At other times it is about ordinary items that we see or use in our daily lives such as aluminium kitchen foil, glass panes with special coatings, or the structure of biological materials like eggs, bone, or shells. Aluminium foil is a beautiful material that is readily available in most labs and I use it occasionally to show EBSD grain and texture analysis when I do not have a suitable polished sample with me (fig 2) and at some point, a customer explained to me in detail how it was produced in a double layer back to back to get one shiny and one matte side. And that explained why it produces EBSD patterns without any additional preparation. Something new learned again.
Figure 3. IPF map of austenitic steel microstructure prepared by additive manufacturing.
A relatively new development is additive manufacturing or 3D printing where a precursor powdered material is melted into place by a laser to create complex components/shapes as a single piece. This method produces fantastically intricate structures (fig 3) that need to be studied to optimise the processing.
With every new application my mind starts turning to identify specific functions in the software that would be especially relevant to its understanding. In some cases, this then turns into a collaborative effort to produce scientific publications on a wide variety of subjects e.g. on zeolite pore structures (1, fig (4)), poly-GeSi films (2, fig (5)), or directional solidification by biomineralization of mollusc shells (3).
Figure 4. Figure taken from ref.1 showing EBSD analysis of zeolite crystals.
Figure 5. Figure taken from ref.2 showing laser crystallised GeSi layer on substrate.
Such collaborations continuously spark my curiosity and it is because of these kinds of discussions that after 17 years I am still fascinated with the EBSD technique and its applications.
This fascination also shows during the EBSD operator schools that I teach. The teaching materials that I use slowly evolve with time as the systems change, but still the courses are not simply repetitions. Each time customers bring their own materials and experiences that we use to show the applications and discuss best practices. I feel that it is true that you only really learn how to do something when you teach it.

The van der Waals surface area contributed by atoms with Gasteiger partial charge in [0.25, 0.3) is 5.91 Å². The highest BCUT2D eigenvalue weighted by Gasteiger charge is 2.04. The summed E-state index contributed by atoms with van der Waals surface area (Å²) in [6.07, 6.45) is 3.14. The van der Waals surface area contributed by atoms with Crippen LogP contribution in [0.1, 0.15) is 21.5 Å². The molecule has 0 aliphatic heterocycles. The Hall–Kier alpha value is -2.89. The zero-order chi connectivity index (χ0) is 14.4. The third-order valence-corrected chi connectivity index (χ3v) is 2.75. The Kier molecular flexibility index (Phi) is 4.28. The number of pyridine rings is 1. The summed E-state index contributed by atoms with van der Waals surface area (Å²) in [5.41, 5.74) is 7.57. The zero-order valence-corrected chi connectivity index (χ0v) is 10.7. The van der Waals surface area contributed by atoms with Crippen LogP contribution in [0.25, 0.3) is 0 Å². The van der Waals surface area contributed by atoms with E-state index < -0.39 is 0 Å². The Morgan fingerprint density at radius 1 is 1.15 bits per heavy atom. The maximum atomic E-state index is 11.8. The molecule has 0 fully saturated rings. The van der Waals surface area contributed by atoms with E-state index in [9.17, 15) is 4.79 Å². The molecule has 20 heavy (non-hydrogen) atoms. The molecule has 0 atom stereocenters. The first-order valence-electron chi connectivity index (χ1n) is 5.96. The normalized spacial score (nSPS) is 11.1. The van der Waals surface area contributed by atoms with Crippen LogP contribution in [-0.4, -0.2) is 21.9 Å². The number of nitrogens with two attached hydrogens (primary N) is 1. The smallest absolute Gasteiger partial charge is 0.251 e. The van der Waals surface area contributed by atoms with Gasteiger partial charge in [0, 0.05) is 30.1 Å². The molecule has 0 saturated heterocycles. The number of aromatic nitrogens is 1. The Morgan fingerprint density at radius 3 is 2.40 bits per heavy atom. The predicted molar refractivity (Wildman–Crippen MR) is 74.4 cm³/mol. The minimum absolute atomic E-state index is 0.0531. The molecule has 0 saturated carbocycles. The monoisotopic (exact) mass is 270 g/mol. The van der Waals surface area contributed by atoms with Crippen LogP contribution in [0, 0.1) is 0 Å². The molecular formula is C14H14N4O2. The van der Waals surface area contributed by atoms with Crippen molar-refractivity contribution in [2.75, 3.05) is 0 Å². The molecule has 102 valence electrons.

This variation in applications often enables me to fully show the extent of the analytical capabilities in the OIM Analysis software and that is something that often gets lost in the years after a system has been installed. I have seen many times that when a new system is installed, the users invest a lot of time and effort in getting familiar with the system in order to get the most out of it. However, with time the staff that has been originally trained on the equipment moves on and new people are introduced to electron microscopy and all that comes with it. The original users then train their successor in the use of the system and inevitably something is lost at this point.
When you are highly familiar with performing your own analysis, you tend to focus on the bits of the software and settings that you need to perform your analysis. The bits that you do not use fade away and are not taught to the new user. This is something that I see regularly during the training course that I teach. Of course, there are the new functions that have been implemented in the software that users have not seen before, but people who have been using the system for years and are very familiar with the general operation always find new ways of doing things and discover new functions that could have helped them with past projects during the training courses. During the latest EBSD course in Germany in September a participant from a site where they have had EBSD for many years remarked that he was going to recommend coming to a course to his colleagues who have been using the system for a long time as he had found that the system could do much more than he had imagined.
You learn something new every day.
1) J Am Chem Soc. 2008 Oct 15;130(41):13516-7. doi: 10.1021/ja8048767. Epub 2008 Sep 19.
2) ECS Journal of Solid State Science and Technology, 1 (6) P263-P268 (2012)
3) Adv Mater. 2018 Sep 21:e1803855. doi: 10.1002/adma.201803855. [Epub ahead of print]